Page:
He inquired about their welfare, and said, “Is your father well, the old man of whom you spoke? Is he still alive?” 28 They said, “Your servant our father is well; he is still alive.” And they bowed their heads and did obeisance. 29 Then he looked up and saw his brother Benjamin, his mother’s son, and said, “Is this your youngest brother, of whom you spoke to me? God be gracious to you, my son!” 30 With that, Joseph hurried out, because he was overcome with affection for his brother, and he was about to weep. So he went into a private room and wept there. 31 Then he washed his face and came out; and controlling himself he said, “Serve the meal.”
I had to laugh. I saw a list of things you can do listed from the least dangerous to the most dangerous things during this pandemic. The safest thing you can do? Go grocery shopping. I was relieved. Order take out food. Great. Right up there in the safest activities was…play golf. I gave thanks. The MOST dangerous thing you can do? Go to bars. No problem here. The second most dangerous thing? Attend religious services (with large crowds). That was when I laughed because it’s good to know we are right up there…with the bars. Therefore, the MOST dangerous thing you can do is what is becoming an interesting novelty: have a religious service in a bar. Beer and hymns. Frankly, you can’t get more Methodist than that…but you’ll have to let your pastors unpack that one.
It’s dangerous to be in church. It’s dangerous because we might just become infected…with grace or even love. There’s a great need for it. Anger and tension are rampant. We used to be able to defer it with sports but, alas, that’s gone for now. The Wyndham Championship golf tournament (where I am a walking scorer) will not have fans in attendance. That was announced last week. We have yet to see if baseball, hockey, and basketball will happen in August. But, until then, our dangerous world needs love.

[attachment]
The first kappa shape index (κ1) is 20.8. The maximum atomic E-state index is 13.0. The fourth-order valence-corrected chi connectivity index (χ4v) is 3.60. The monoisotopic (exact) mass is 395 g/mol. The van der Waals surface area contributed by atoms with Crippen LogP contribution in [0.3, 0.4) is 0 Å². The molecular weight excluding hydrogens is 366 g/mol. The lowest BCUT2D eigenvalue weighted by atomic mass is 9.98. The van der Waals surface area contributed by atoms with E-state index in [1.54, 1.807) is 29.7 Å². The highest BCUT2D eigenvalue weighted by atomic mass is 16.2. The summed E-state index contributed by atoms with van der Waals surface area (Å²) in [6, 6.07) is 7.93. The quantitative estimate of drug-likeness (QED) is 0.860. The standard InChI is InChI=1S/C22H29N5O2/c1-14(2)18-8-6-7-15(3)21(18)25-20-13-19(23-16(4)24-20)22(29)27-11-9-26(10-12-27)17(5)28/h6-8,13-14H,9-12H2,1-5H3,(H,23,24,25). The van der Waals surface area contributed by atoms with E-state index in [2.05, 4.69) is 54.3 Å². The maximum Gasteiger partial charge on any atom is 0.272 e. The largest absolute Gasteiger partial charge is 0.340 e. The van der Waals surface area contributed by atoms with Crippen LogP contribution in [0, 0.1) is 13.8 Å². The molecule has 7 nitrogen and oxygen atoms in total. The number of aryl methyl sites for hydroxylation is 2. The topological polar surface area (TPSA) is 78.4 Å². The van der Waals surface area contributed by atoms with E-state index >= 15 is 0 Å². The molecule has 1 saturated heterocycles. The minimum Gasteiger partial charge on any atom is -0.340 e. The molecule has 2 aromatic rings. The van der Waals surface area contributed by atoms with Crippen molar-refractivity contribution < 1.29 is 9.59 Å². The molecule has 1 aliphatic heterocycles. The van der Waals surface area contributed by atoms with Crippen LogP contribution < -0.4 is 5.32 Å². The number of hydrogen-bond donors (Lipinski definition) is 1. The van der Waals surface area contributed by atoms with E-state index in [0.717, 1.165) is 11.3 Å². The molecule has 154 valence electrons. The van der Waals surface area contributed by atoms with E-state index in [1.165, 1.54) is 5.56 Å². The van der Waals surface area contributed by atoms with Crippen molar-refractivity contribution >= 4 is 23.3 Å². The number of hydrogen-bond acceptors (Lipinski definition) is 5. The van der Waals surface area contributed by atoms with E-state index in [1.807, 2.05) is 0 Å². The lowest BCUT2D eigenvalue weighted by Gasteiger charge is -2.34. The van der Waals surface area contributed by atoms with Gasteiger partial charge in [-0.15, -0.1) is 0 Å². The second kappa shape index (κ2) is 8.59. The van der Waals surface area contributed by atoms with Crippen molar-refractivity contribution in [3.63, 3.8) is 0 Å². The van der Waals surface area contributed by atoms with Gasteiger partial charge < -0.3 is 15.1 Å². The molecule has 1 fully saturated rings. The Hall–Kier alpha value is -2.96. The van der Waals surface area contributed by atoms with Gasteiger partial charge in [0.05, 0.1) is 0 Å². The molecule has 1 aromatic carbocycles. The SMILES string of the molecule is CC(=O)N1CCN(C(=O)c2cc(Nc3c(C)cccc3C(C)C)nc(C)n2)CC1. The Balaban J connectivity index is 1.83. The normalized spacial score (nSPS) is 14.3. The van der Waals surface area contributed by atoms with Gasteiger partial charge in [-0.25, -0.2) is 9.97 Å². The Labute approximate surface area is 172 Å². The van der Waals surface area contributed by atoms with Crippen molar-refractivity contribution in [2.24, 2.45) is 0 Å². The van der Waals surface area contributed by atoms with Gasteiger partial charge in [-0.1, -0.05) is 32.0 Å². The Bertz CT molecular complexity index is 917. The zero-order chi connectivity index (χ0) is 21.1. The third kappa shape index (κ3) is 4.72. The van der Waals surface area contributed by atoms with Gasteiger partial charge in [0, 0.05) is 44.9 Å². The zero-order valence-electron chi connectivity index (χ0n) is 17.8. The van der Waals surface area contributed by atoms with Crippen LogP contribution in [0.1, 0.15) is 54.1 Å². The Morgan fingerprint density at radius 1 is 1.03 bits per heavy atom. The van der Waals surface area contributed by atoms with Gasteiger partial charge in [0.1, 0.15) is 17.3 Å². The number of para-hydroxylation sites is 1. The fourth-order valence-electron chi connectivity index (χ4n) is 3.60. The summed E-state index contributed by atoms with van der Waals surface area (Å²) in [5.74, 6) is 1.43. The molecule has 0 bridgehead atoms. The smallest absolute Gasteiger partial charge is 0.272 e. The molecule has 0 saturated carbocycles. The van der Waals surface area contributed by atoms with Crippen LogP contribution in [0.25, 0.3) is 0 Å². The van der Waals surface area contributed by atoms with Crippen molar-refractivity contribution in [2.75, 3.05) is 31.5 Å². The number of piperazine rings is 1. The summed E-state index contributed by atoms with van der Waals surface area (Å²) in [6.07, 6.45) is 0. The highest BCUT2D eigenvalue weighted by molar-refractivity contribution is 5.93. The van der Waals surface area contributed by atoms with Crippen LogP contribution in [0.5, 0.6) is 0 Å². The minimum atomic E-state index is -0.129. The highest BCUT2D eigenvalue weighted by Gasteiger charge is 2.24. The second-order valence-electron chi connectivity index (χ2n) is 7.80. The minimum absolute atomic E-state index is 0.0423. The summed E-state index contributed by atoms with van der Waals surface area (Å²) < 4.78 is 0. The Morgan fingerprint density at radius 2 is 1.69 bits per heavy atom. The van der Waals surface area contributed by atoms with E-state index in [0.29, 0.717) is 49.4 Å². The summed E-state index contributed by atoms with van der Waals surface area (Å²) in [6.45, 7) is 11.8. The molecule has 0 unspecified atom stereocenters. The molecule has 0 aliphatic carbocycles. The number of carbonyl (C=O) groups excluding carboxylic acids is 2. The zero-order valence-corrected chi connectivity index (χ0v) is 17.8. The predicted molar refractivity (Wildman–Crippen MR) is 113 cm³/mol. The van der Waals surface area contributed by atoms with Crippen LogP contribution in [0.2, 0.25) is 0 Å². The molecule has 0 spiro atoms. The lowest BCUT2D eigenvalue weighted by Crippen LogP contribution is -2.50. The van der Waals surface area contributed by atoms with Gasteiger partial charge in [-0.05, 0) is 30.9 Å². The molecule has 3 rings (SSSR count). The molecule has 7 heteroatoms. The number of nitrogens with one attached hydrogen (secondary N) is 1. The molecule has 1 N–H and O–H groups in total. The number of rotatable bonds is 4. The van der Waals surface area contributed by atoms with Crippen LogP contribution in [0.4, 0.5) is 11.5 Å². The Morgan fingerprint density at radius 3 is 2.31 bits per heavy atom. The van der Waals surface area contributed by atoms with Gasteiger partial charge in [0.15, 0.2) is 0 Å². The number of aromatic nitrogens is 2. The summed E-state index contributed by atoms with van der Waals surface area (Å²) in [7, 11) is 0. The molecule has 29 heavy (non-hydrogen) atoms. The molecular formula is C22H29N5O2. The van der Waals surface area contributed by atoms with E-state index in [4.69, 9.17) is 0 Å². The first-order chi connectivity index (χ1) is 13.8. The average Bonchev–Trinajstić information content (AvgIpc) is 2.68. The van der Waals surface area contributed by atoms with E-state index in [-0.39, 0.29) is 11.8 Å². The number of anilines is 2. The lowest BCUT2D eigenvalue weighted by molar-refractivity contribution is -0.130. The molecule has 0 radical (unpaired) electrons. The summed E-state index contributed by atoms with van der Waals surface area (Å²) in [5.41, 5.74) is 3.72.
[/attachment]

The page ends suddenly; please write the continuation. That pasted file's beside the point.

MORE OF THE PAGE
It’s in short supply. The last 13 chapters in Genesis (with the exception of one of them) are about Joseph and his brothers. My next door neighbor Marvin, who is perhaps one of the finest men I know, has a brother who is a Rabbi. He told me that he thinks Genesis is the best book in the Bible because of all the family pathos. I like what he says. Joseph is sold into slavery (and Joseph was not innocent) but rises to power in Egypt. You know the story and if you don’t, do some reading. It’s easy reading…and easy Hebrew, by the way. Many years later, when his brothers come to Egypt for help, Joseph recognizes them…but they don’t recognize him. Isn’t that how it is? If we do wrong to someone, often we don’t know (or, even worse, we don’t care). Because of that, we don’t really pay attention to who they are. But they know. And Joseph knew. He was in power. He could have exacted revenge that would have been dreadful and justified. But, instead, he showed them mercy, then favor, and finally, love.
You know, folks, a pandemic allows us to retreat into our very private lives where hatred and evil can fester. We can watch religion from the safety of our homes…and our prejudices. But the day will come when we have to sit next to one another in church, in stadiums, in arenas, in bars…and we’re going to have to learn the dangers of love all over again. It doesn’t hurt to stay in practice.
O Sabbath rest by Galilee, O calm of hills above,
Where Jesus knelt to share with thee the silence of eternity,
Interpreted by love.
O God of earth and beauty, make our hearts wonderful places for those around us. Amen.
Pastor Rick Moser